Black box recorder recovered from crashed China Eastern Airlines jet

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(NEW YORK) — One of two black box recorders was found amidst the wreckage of a China Eastern Airlines flight, giving investigators hope it will shed light on why the passenger jet plummeted from the sky and crashed into a mountainside in southern China, authorities said Wednesday.

None of the 123 passengers and nine crew members aboard Flight 5735 survived when it crashed in the Guangxi region.

An official from the Civil Aviation Administration of China confirmed Wednesday that one of the recording devices was located. The official said the protective exterior of the box was seriously damaged.

During a news conference Wednesday, Chinese authorities said that they believe the recovered device is the cockpit voice recorder. It was found in the main impact point of the crash and has been sent to Beijing for repair and analysis, officials said.

Authorities publicly acknowledged for the first time that human remains were found at the crash site.

Investigators are still searching for the second recorder which stores flight data, including airspeed, altitude and wing flap positions.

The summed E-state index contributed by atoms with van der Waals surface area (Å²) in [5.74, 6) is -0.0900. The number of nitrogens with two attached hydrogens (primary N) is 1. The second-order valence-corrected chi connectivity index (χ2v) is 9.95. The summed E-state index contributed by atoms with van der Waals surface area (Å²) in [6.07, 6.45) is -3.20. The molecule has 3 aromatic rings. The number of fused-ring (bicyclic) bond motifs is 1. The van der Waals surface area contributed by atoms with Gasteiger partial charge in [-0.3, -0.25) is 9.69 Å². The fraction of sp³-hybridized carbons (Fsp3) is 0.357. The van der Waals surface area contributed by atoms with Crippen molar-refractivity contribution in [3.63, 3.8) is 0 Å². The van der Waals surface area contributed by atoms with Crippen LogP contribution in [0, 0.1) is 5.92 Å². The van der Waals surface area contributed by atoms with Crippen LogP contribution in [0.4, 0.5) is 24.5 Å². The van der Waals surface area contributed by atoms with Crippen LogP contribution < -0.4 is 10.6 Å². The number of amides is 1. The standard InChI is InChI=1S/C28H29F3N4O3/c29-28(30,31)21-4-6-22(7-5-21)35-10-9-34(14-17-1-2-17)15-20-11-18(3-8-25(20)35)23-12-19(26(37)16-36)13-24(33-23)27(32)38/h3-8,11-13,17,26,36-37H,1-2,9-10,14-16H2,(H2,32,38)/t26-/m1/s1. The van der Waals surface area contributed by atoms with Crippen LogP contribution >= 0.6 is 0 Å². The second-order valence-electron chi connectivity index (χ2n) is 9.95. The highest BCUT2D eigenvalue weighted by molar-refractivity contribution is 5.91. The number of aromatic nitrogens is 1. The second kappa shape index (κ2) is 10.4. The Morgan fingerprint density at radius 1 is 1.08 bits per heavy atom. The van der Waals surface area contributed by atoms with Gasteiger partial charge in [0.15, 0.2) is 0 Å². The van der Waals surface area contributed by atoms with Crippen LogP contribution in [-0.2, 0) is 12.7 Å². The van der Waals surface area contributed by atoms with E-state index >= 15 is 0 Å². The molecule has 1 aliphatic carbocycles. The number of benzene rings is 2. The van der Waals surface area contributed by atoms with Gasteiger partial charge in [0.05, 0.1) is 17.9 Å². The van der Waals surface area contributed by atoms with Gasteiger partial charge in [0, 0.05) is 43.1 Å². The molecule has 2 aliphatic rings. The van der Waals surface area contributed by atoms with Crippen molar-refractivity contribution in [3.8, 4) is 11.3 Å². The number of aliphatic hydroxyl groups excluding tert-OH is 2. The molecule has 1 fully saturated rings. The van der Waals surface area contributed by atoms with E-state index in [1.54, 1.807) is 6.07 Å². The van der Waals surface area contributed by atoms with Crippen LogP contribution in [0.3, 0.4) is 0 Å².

Early data shows the Boeing 737-800 plunged from 29,000 feet to 8,000 feet, leveled off and then went into a freefall, exploding into a fireball that was seen and filmed by people nearby. One video showed the plane nose-diving into the ground.

The plane crashed after taking off from Kunming, the capital of China’s Yunnan province. The flight was headed to Guangzhou, a port city northwest of Hong Kong, Chinese officials said.

Air traffic controllers made repeated attempts to radio the flight crew when they noticed the aircraft’s rapid descent but were unable to restore communications with the crew before the crash, Chinese officials said.

U.S. intelligence doesn’t have a clear theory on what led to the plane crashing. A source tells ABC News they aren’t ruling anything out, including a possible intentional downing.

As a precaution, China Eastern Airline grounded its fleet of Boeing 737-800s on Wednesday.

Members of the U.S. National Safety Transportation Board, the Federal Aviation Administration, Boeing and engine-maker CFM International are all joining the probe.

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